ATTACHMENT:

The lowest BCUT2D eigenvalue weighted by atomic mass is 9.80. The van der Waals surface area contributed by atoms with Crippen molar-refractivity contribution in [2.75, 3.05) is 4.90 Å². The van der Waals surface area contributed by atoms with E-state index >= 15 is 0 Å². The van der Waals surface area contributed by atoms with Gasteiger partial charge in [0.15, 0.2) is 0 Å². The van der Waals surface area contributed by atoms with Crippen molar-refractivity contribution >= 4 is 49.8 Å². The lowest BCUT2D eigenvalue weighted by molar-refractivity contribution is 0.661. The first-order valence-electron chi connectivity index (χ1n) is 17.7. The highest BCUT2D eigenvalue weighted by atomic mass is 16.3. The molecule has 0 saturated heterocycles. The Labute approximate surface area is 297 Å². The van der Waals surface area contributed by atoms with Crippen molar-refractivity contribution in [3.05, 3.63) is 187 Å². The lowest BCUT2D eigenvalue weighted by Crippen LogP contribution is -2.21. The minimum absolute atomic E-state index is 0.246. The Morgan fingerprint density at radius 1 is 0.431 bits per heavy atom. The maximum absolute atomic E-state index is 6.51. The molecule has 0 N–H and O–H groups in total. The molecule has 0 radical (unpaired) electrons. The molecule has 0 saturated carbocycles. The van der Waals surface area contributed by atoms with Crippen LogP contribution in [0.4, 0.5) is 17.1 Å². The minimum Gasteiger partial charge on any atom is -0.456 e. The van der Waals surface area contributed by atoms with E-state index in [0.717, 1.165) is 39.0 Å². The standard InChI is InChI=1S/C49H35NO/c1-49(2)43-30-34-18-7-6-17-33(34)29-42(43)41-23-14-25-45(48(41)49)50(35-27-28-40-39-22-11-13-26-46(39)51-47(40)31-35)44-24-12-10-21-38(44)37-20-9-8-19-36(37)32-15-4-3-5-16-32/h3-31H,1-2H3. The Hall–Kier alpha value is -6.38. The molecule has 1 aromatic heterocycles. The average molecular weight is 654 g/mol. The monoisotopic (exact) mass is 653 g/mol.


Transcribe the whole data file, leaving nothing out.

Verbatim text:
The lowest BCUT2D eigenvalue weighted by atomic mass is 9.80. The van der Waals surface area contributed by atoms with Crippen molar-refractivity contribution in [2.75, 3.05) is 4.90 Å². The van der Waals surface area contributed by atoms with E-state index >= 15 is 0 Å². The van der Waals surface area contributed by atoms with Gasteiger partial charge in [0.15, 0.2) is 0 Å². The van der Waals surface area contributed by atoms with Crippen molar-refractivity contribution >= 4 is 49.8 Å². The lowest BCUT2D eigenvalue weighted by molar-refractivity contribution is 0.661. The first-order valence-electron chi connectivity index (χ1n) is 17.7. The highest BCUT2D eigenvalue weighted by atomic mass is 16.3. The molecule has 0 saturated heterocycles. The Labute approximate surface area is 297 Å². The van der Waals surface area contributed by atoms with Crippen molar-refractivity contribution in [3.05, 3.63) is 187 Å². The lowest BCUT2D eigenvalue weighted by Crippen LogP contribution is -2.21. The minimum absolute atomic E-state index is 0.246. The Morgan fingerprint density at radius 1 is 0.431 bits per heavy atom. The maximum absolute atomic E-state index is 6.51. The molecule has 0 N–H and O–H groups in total. The molecule has 0 radical (unpaired) electrons. The molecule has 0 saturated carbocycles. The van der Waals surface area contributed by atoms with Crippen LogP contribution in [0.4, 0.5) is 17.1 Å². The minimum Gasteiger partial charge on any atom is -0.456 e. The van der Waals surface area contributed by atoms with E-state index in [0.717, 1.165) is 39.0 Å². The standard InChI is InChI=1S/C49H35NO/c1-49(2)43-30-34-18-7-6-17-33(34)29-42(43)41-23-14-25-45(48(41)49)50(35-27-28-40-39-22-11-13-26-46(39)51-47(40)31-35)44-24-12-10-21-38(44)37-20-9-8-19-36(37)32-15-4-3-5-16-32/h3-31H,1-2H3. The Hall–Kier alpha value is -6.38. The molecule has 1 aromatic heterocycles. The average molecular weight is 654 g/mol. The monoisotopic (exact) mass is 653 g/mol.